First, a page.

In a touching gesture of support and philanthropy, Laila Ali, daughter of legendary boxer Muhammad Ali, is set to visit Kampala on a charity trip that will benefit four Ugandan young female fighters, writes Frank Kisakye.
Laila, who enjoyed as much success in the ring (she is unbeaten in 24 professional bouts), wants to meet Morine Nakiryowa, Lydia Nantale, Hellen Baleke and Diana Tulyanabo on a charity trip scheduled for later this year.
A charity initiative, Women Boxers of Kampala Project (WBKP), was recently formed by US-based Classic Women Boxing Warriors after reading about the four girls' plight in the media.
WBKP is intended to help the Ugandan girls realize their dream of competing in the 2016 Olympics due in Rio de Janeiro, Brazil. Laila is the latest individual partner to support WBKP after IBA light welterweight champion Mary 'Merciless' McGee pledged to give a portion of proceeds from her fight against Holly Holm tonight, May 11.
"I have seen the videos and read the reported stories on the plight of the female boxers in Kampala, Uganda. Although I am aware that people are living in poverty in many countries including the United States, I'm moved by the drive and determination these women possess to rise above their circumstances", Ali said in a statement sent to The Observer, following our recent story (see: Global body to restore hope for female boxers)
Laila, whose dad remains an Olympic global icon, notes that despite having limited resources, the Ugandan girls have 'set goals for themselves that others would think are impossible. Even though they lack adequate equipment and are literally training in the mud, they show up day after day, staying committed to their dream of competing in the Olympics.'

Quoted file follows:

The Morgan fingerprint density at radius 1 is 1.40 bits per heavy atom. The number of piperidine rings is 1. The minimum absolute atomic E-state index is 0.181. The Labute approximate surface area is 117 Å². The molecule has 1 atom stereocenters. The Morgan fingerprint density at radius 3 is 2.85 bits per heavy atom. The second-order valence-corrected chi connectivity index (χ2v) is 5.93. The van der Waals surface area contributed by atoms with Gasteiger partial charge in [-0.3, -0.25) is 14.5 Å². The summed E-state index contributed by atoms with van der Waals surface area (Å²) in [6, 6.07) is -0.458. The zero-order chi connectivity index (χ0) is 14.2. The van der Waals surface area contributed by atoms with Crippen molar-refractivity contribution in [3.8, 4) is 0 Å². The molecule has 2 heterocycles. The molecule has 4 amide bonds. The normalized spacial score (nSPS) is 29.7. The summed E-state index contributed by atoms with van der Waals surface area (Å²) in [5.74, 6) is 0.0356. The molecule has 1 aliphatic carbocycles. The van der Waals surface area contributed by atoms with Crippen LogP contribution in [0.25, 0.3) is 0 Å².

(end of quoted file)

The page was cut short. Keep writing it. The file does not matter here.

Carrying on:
She further states: "I know the amount of hard work, determination and preparation it takes to participate in the sport of boxing. To attempt it with literally no tools or support is difficult to imagine! These women truly inspire me!"
Understandably, the news of Laila's coming has excited the Ugandan girls.
"Are you really sure she's Mohammed Ali's daughter? And you're sure she will be coming here just for us? Oh my God! She is so beautiful, this is so exciting," Tulyanabo reacted.
Eddie Montalvo, vice president of Classic Women Warriors, said: "We are so honoured by Laila Ali's commitment to the Women Boxers of Kampala. I know that is something they will come to treasure for the rest of their lives."
Lori Steinhorst, president of Classic Women Warriors and Bad Girls Boxing also applauded Laila's gesture. "I am deeply touched by Laila's decision to help us with this project. I know that she has a very busy schedule, a family and plenty of other commitments that require her attention," Steinhorst said in a statement.
Other celebrity American partners who have joined hands to support WBKP include performance trainer Ann-Marie Saccurato of Triple Threat Training Systems (T3S) in Florida as well as boxing equipment manufacturer Everlast, Lerner Film, WBC Cares, Bad Girls Boxing, Fight Like a Girl The Movie and restaurant chain Fresquez Companies of New Mexico.